Leveraging Generational Diversity in Law

The following article by Nora Spinks, president of Work-Life Harmony Enterprises appeared in the Winter 2008 edition of LAWPRO Magazine. The original article also features sidebar interviews with law firms that are making great efforts to address the issue of changing demographics in the workplace.

They, them, those … each generation assessing the others. Generational diversity is quickly becoming one of the top stressors in organizations. With five distinct generational characteristics mixed with other elements of diversity including gender, culture, ethnicity, language, experience etc., the complexity of our workforce has never been greater.

Historically, there were three distinct generational groups in an organization. Generally, you started with your own generational cohort and as you got older, you progressed predictably up the hierarchy, tending to remain with your own group throughout your career. Top levels rarely, if ever, had contact with lower levels and therefore younger generations. Today, with team-based projects, and elimination of hierarchical layers in organizations, there is a greater likelihood that you will come in daily contact with generations other than your own.

In the past, distinct generational characteristics would take 22 to 25 years to appear in the workforce. Today, it is every 10 years and the timeframe between generations continues to shrink. Many people in today’s workforce will experience six, or even seven, distinct generations in the workforce during their career.

Generations in today’s workforce

Traditionalists are approximately in their mid-sixties today, the oldest generation in the workplace. Following them are Boomers, in their mid to late fifties now turning sixty at a rate of one every seven seconds in North America, who are thinking about retirement or career redefinement.

Squeezed between Boomers and the next generation is the forgotten generation: the Trailing Boomers. Often grouped with the Boomers, they have characteristics distinct from Boomers. They are often described as the most over-worked, over-whelmed, over-tired and over-looked generation in the workplace. For them, retirement is not on the horizon, their children are approaching college/university, they have eldercare demands and are taking on more responsibility as Boomers shift into pre-retirement.

The Nexus generation or Gen ‘X’ is now in their early to mid-thirties starting families advancing their careers and moving into positions of authority.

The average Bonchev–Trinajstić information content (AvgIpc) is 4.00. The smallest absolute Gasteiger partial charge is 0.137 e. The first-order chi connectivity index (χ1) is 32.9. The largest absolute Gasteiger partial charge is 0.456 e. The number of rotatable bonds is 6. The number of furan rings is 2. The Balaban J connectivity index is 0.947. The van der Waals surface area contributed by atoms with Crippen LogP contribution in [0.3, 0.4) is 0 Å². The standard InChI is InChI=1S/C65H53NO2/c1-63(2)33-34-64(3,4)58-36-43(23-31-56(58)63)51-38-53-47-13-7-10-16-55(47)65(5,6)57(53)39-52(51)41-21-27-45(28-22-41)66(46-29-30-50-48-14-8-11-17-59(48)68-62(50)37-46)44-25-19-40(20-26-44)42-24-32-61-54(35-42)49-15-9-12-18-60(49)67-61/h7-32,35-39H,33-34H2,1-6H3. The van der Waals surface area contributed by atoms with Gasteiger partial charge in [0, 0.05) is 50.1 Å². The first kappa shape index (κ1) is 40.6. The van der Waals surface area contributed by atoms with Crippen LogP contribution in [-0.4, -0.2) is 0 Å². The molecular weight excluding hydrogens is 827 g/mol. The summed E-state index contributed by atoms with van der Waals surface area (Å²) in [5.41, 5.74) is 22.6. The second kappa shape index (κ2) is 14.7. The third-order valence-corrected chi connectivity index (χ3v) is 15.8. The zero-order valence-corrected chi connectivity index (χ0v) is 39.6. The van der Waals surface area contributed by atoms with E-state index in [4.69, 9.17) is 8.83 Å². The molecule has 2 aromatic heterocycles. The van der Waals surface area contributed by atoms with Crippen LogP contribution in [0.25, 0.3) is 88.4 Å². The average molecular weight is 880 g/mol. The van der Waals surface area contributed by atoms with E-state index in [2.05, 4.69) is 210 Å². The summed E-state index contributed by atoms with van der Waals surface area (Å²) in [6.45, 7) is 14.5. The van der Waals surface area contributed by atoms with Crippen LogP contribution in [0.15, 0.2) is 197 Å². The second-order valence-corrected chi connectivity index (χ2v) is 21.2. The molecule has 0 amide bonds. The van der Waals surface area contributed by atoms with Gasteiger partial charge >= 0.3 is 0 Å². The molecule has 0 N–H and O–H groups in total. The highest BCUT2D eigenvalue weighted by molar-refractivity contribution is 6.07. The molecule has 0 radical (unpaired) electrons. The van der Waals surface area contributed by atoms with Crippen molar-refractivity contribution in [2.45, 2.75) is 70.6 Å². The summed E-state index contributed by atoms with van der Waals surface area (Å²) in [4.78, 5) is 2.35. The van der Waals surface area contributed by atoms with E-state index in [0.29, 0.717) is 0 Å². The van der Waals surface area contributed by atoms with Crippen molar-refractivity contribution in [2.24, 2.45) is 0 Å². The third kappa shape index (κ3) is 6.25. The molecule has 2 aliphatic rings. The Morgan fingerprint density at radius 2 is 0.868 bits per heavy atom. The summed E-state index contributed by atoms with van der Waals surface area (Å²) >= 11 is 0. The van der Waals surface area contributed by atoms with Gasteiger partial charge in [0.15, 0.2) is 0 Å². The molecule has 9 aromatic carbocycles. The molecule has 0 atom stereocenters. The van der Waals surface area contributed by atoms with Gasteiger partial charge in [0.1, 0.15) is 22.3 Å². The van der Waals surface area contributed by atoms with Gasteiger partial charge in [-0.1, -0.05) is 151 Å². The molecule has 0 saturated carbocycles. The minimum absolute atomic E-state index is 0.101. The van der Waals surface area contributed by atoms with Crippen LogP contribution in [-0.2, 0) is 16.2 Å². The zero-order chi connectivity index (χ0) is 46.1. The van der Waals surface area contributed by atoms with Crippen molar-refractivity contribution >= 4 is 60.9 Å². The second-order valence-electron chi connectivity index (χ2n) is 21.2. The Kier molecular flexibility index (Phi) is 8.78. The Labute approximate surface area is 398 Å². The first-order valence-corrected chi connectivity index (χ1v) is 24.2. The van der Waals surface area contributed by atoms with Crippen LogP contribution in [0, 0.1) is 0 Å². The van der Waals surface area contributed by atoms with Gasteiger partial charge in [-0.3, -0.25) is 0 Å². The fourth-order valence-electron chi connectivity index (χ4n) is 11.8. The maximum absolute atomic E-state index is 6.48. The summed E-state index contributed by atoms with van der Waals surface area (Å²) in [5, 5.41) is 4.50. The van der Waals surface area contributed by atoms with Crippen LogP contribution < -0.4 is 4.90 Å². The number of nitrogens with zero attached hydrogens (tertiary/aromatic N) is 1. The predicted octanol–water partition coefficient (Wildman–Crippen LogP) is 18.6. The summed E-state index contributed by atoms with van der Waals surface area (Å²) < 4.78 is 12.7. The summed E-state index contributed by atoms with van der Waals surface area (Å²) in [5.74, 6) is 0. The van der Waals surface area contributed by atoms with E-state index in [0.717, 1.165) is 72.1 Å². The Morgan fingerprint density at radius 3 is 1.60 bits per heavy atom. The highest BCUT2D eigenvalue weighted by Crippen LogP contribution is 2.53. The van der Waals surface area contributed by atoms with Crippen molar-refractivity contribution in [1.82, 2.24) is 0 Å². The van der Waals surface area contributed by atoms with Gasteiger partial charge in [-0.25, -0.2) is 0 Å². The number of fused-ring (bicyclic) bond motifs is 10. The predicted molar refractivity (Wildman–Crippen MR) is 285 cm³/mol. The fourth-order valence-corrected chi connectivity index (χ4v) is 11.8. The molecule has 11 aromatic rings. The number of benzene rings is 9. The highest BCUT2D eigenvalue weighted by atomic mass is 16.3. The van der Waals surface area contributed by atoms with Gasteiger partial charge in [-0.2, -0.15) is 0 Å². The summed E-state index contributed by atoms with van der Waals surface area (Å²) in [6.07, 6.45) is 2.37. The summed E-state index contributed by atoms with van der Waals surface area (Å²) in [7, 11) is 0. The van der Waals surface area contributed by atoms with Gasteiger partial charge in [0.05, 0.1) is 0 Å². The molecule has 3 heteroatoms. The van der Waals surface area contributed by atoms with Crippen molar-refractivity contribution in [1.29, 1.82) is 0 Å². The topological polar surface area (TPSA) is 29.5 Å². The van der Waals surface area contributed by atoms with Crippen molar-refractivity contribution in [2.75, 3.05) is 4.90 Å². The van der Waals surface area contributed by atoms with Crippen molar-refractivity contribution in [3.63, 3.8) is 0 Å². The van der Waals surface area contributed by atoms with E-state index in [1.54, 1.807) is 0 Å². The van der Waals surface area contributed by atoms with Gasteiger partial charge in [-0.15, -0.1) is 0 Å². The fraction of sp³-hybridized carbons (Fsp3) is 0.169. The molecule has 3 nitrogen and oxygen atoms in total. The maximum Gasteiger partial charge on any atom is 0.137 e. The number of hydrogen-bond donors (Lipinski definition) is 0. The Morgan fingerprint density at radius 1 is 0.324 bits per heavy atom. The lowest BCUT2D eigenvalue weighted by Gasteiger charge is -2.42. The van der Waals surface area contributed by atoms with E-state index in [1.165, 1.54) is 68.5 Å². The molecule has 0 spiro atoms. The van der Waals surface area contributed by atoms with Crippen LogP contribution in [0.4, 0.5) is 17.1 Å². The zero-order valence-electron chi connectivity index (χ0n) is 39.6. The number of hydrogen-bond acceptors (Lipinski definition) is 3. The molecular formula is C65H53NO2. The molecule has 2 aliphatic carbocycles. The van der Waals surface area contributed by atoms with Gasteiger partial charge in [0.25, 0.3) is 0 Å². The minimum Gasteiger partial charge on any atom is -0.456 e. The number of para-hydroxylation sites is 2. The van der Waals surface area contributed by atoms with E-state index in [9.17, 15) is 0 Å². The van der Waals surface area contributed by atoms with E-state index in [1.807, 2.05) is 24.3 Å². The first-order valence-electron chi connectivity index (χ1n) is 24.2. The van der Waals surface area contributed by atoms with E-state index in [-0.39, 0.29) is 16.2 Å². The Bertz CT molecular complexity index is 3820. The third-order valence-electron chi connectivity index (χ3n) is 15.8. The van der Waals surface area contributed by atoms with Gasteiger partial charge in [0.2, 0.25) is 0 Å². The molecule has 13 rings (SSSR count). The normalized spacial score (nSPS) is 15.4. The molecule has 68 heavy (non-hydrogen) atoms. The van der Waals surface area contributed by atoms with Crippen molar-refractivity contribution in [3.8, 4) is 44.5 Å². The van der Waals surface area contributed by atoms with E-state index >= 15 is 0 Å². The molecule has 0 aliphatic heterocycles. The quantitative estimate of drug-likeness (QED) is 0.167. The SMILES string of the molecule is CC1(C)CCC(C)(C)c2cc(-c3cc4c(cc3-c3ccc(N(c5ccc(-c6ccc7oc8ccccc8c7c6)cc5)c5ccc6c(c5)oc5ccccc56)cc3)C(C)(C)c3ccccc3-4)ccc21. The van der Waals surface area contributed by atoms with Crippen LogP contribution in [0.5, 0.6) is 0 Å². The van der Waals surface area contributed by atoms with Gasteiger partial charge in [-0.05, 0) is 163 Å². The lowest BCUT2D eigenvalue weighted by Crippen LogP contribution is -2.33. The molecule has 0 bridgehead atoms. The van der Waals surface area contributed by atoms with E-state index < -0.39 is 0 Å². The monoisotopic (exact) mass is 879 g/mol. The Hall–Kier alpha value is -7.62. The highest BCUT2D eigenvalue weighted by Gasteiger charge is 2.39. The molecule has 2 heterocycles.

The Net generation of Gen ‘Y’ is approaching thirty, exploring their options, settling into committed relationships in their personal lives, and assessing their choices in their professional lives.

Gen I, at the top end is just starting university, has been in the part-time service sector for a while as students. ‘I’ stands for I am unique, internet everything, instant gratification, iPods,iPhones… They will be in your offices as students, interns and associates very soon.

Generational characteristics

Generational characteristics are formed by demographics; social, economic, political circumstances; pivotal collective moments shared by many; technology and pop culture; and, stages and phases human development. The more rapid the pace of change – the shorter the generational cycles. The shorter the generational cycles – the more generations in the workplace at one time.

When considering generational diversity remember that there are more shades of grey than black and white. Some would argue that you can define a generation by when you were born. The reality is that where you were born, your family structure, how you were parented, your cultural norms, social values and roles of authority in your life will have as much impact, if not more, than your date of birth.

Demographics

If you are from a generation that is disproportionately larger or significantly smaller than the rest of the population, you will have a lot of power and influence. For example, in response to the arrival of the Boomer generation, which is proportionately larger than the rest of the population, society invested heavily in: maternity wards as they arrived; elementary schools as they reached school age; colleges and universities as they approached adulthood; and new retirement models as Boomers approach 60 years of age.

The Nexus generation or Gen ‘X’ is significantly smaller than other generational cohorts. They have power because as there are so few of them they are in high demand, able to exercise their power due to their relative scarcity.

For each Boomer looking for work or interested in advancing his or her career, there were four or five others wanting and available to take their place. For every Nexus employee, there are multiple jobs and opportunities available. The Nexus generation can make demands and choices because they are in such demand.

Social, political, economic climate